SONGS OF TRUTH AND PASSION: an interview with John Stokes


Attachment-1In Canberra, among the crowds at a poetry event (indeed any kind of literary happening) there is likely to be a man, a particular man, who goes about his business with such goodness and grace. He is John Stokes, and he is worth listening to. According to his biographical statement, Stokes has lived long stints in the ACT region from about 1965, most recently for 30 years.

He has won or been shortlisted for many prizes, including the Blake, Rosemary Dobson and Newcastle Prizes for Poetry. He represented Australia at the 2011 International Poetry Celebrations in Italy.

Stokes has published works in Australia, Japan, Italy, UK, and USA. Publication credits include A River in the Dark, Dancing in the Yard at Eden, and now, Fire in the Afternoon. He has works in numerous Australian and international reports, journals and anthologies.

Who is he? And what makes his poetry tick?

Interviewer: Nigel Featherstone.


You’ve been writing poetry for many years and Fire in the Afternoon (Halstead Press, 2014) is your third collection. What is your motivation?


Good place to start. I write because I have to. I’m wired-up that way. It started when my juvenilia was encouraged by one person – so much depends on one person – in the face of derision by family, playground denizens and, in the case of the English teacher concerned, his own colleagues. I was ‘selected out’ to go to a streamed school.

I can only deal with your question by referring you to snippets of my style at the time. Here is the ending of an early poem:

He remembers nothing
but a word – the word for joy
Soft on the waterlight
he comes, unafraid of silence.

(‘The Rushcutters’)

The motivation here was a burning desire, possibly fuelled by loneliness and sublimation in a profession – at that time surveying – which insisted on absolutely no emotion, to write about some sort of romantic melancholy.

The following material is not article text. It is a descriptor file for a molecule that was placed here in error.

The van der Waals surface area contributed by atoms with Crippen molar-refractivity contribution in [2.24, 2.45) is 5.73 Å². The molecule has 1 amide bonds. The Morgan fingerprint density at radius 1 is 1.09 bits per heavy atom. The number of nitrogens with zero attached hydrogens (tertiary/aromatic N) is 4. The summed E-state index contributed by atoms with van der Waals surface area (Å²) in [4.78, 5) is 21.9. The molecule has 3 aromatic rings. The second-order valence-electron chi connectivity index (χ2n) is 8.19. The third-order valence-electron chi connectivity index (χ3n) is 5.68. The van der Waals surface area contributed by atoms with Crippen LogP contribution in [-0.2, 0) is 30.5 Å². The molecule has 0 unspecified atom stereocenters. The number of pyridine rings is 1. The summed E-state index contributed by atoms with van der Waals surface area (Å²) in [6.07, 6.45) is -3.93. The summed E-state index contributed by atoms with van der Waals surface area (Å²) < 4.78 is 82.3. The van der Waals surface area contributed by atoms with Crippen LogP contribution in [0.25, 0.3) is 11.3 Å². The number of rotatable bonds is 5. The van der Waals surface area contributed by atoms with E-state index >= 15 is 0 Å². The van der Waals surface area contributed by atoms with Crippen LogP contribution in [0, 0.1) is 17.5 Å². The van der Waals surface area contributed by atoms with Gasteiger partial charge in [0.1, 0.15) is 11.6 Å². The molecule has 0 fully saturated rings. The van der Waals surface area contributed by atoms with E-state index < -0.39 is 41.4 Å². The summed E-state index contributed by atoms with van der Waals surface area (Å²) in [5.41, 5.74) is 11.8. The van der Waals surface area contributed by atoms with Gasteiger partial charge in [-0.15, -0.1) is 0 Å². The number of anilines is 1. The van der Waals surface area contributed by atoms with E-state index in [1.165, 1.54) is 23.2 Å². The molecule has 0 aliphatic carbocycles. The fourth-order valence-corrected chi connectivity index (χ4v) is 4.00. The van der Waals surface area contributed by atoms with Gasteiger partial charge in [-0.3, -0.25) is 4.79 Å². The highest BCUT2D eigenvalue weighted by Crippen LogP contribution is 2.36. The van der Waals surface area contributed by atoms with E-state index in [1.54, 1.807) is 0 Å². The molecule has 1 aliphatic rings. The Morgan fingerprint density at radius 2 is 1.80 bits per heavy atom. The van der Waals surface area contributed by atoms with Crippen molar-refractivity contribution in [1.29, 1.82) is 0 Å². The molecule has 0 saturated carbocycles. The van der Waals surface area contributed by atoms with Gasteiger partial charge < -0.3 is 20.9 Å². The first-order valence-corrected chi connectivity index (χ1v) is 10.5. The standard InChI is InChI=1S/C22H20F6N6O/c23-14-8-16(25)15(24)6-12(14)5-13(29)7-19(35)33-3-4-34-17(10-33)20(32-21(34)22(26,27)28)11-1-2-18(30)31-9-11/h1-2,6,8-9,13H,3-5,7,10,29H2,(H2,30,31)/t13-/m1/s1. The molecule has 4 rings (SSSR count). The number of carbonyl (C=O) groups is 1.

A game-changer came with the Irish poet Seamus Heaney. He seemed to change from a rich, historic and sensual ‘mouth music’, as in ‘Tollund Man’, to a position that you could attain a useful, interesting wisdom by reproducing ritual, none-human sounds you created but didn’t control, as in ‘The Rainstick’.

I did not agree. I got terribly steamed up about this and spent many years trying to appeal to the subconscious instead:

… The disbelief comes flooding in with the warplanes, under a weird, spotlight moon. It’s twilight in hell again and welcome, friends, to the brotherhood of fear, the burning gift, the spatter of fire on our roofs

(‘Storm: The Talisman’ in Fire in the Afternoon)

The imagination is now completely freed. But I feel that everything should still come home from the real; the actual; complexity expressed in plain language:

The Artisan’s redheaded daughter
Makes careful maps of the stars.
Noting the times of their dying;
The furrows deep in her orchard,
The shadows’ silent wandering;

A curious richness under the earth.

(‘Music for a New England daughter; 3rd Canticle: Soft in an ear at the gateway’)

I believe now in the project of letting plain-speaking express our deepest hopes and fears; holding the needs of love, sex and chaos. Watch this space.


You say that your ‘imagination is now completely freed’. Do you feel that as you’ve developed your poetic craft your imagination has been able to find a level of primacy? Or, in your experience, is there still a productive tension between technique and imaginative freedom?


What a curly one. If you mean is there still a gap between fact (the written) and imagination (the writing), I would say yes! definitely. But fact and imagination are a married couple. They are caught in a battle of the good, the bad, and the ugly. Their coupling, the uniting space between them, makes for art.